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NIJ Journal Issue No. 277

NCJ Number
249821
Date Published
Author(s)
National Institute of Justice
Annotation
Articles in this issue address the effectiveness of cognitive behavioral therapy in criminal justice, collective efficacy in neighborhood improvement, NIJ’s revised bomb suit equipment standard, the prevalence of sexual assault on U.S. campuses, a period of transformation in forensic science, and violence against American-Indian and Alaska-Native women and men.
Abstract
“Does Cognitive Behavioral Therapy Work in Criminal Justice? A New Analysis From CrimeSolutions.gov” reports on a study that found cognitive behavioral therapy has different outcomes according to behaviors targeted, a given setting, offender characteristics, and type of cognitive behavioral therapy used. “Collective Efficacy: Taking Action to Improve Neighborhoods” offers policy recommendations to assist neighbors in cooperating to reduce crime and and improve the social and environmental conditions of neighborhoods. “NIJ Issues a Revised Bomb Suit Equipment Standard” reports on a revised standard for bomb suits based on revised test methods and requirements. “How Prevalent Is Campus Sexual Assault in the United States?” reviews relevant research from the last 15 years and concludes that although prevalence rates vary, they all show that a substantial number of college students are sexually assaulted. “Forensic Science: A Time of Transformation” discusses the renewed attention to including a measure of degree of certainty in evidentiary conclusions presented by forensic experts in courtroom testimony. “Violence Against American Indian and Alaska Native Women and Men” presents findings from a NIJ-funded study that shows American-Indian and Alaska-Native women and men experience violent victimization at significantly higher rates than White Americans. Brief summaries are provided of publications related to NIJ’s work.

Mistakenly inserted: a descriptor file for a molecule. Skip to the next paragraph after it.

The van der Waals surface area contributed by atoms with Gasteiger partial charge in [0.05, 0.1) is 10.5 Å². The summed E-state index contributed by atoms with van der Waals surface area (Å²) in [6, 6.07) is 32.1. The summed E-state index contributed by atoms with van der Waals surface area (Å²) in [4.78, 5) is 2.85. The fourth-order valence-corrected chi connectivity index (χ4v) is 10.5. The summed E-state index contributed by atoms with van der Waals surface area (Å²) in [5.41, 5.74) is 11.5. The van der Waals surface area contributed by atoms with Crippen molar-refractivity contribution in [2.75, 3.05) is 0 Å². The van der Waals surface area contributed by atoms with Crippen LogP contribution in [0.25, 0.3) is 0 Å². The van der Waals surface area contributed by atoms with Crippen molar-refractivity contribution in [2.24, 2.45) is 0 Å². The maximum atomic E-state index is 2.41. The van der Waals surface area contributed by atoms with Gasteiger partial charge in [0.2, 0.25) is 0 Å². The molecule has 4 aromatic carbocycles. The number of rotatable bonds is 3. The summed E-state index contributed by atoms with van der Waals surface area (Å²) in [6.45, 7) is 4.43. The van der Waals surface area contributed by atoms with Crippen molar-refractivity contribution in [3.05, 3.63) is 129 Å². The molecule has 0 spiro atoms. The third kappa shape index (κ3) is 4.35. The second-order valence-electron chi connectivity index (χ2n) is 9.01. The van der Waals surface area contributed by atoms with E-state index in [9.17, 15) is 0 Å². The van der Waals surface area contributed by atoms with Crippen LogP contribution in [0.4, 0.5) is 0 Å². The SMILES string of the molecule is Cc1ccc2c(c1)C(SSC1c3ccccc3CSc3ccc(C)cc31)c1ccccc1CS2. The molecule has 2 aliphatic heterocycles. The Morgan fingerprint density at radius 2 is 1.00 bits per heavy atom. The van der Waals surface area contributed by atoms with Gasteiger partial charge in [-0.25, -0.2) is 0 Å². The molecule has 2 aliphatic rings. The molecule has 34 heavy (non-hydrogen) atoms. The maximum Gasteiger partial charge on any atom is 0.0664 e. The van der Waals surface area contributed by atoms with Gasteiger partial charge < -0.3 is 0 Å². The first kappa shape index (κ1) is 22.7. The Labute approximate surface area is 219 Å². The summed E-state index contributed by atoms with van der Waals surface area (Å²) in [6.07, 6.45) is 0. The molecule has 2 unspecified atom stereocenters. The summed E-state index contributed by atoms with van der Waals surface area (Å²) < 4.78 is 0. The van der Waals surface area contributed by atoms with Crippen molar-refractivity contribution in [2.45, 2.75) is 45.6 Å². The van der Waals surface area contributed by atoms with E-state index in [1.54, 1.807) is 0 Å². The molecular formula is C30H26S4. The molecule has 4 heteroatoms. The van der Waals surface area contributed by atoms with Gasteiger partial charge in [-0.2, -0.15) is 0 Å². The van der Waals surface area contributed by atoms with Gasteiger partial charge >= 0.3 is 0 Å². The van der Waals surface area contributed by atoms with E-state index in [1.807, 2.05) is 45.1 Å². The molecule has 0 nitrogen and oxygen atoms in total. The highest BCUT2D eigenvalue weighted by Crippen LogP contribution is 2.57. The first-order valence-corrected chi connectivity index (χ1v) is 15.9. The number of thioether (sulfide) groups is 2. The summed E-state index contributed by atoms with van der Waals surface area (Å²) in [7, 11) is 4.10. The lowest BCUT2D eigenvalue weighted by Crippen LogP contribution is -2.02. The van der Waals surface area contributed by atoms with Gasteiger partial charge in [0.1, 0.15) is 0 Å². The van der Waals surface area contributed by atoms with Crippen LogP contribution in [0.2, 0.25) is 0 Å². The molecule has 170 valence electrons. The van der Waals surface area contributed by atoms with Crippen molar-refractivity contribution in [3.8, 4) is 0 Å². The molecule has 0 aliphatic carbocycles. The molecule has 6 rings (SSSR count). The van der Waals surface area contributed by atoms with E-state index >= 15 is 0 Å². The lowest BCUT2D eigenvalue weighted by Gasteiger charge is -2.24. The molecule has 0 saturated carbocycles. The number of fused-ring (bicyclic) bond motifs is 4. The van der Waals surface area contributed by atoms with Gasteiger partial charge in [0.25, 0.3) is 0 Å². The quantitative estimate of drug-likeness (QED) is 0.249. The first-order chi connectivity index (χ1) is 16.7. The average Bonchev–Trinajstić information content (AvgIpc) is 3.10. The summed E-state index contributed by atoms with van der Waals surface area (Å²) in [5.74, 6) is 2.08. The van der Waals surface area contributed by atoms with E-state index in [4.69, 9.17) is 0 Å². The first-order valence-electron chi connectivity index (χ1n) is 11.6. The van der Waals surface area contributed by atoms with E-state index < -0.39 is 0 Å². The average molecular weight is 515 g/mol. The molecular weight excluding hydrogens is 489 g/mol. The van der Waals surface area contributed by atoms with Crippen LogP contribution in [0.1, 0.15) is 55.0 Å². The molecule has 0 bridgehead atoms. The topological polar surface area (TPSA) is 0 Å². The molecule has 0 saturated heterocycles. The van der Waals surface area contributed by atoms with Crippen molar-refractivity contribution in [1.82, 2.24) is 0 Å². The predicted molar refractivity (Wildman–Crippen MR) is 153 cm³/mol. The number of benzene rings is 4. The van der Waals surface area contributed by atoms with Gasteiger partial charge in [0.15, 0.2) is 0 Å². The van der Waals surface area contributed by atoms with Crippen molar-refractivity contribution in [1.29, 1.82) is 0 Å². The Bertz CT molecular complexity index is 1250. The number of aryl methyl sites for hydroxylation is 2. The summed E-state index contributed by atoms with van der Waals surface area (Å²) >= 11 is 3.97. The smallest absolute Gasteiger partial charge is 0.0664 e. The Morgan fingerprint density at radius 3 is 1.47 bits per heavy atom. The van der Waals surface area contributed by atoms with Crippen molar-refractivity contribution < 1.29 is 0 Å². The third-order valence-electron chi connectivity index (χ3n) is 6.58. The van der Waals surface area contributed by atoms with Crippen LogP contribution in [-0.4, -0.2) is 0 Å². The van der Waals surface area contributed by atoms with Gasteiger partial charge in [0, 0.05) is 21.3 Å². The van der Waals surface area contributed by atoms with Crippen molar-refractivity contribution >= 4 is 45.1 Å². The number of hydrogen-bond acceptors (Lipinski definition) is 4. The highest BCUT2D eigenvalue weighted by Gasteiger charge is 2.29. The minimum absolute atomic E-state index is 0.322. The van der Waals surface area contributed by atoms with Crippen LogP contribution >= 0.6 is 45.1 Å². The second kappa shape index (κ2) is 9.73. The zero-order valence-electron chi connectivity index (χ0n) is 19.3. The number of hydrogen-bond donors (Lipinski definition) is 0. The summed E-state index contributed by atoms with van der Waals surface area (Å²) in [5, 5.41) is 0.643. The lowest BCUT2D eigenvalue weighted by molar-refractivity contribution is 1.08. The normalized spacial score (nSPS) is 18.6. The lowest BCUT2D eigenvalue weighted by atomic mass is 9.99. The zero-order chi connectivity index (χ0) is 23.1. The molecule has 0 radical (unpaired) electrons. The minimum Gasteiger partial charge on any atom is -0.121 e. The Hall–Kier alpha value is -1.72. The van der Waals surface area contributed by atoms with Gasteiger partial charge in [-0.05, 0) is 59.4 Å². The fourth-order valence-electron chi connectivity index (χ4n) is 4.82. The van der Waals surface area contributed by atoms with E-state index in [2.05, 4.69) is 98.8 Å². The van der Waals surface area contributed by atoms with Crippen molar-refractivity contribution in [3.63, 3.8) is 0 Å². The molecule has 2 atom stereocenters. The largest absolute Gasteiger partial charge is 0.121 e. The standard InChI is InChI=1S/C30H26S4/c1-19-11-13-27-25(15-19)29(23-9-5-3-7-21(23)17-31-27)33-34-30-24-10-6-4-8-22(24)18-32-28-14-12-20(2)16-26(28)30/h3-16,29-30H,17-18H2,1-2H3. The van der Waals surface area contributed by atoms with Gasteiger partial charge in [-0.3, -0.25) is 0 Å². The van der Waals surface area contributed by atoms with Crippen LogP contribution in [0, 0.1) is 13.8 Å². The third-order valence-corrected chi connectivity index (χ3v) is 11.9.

Date Created: August 31, 2016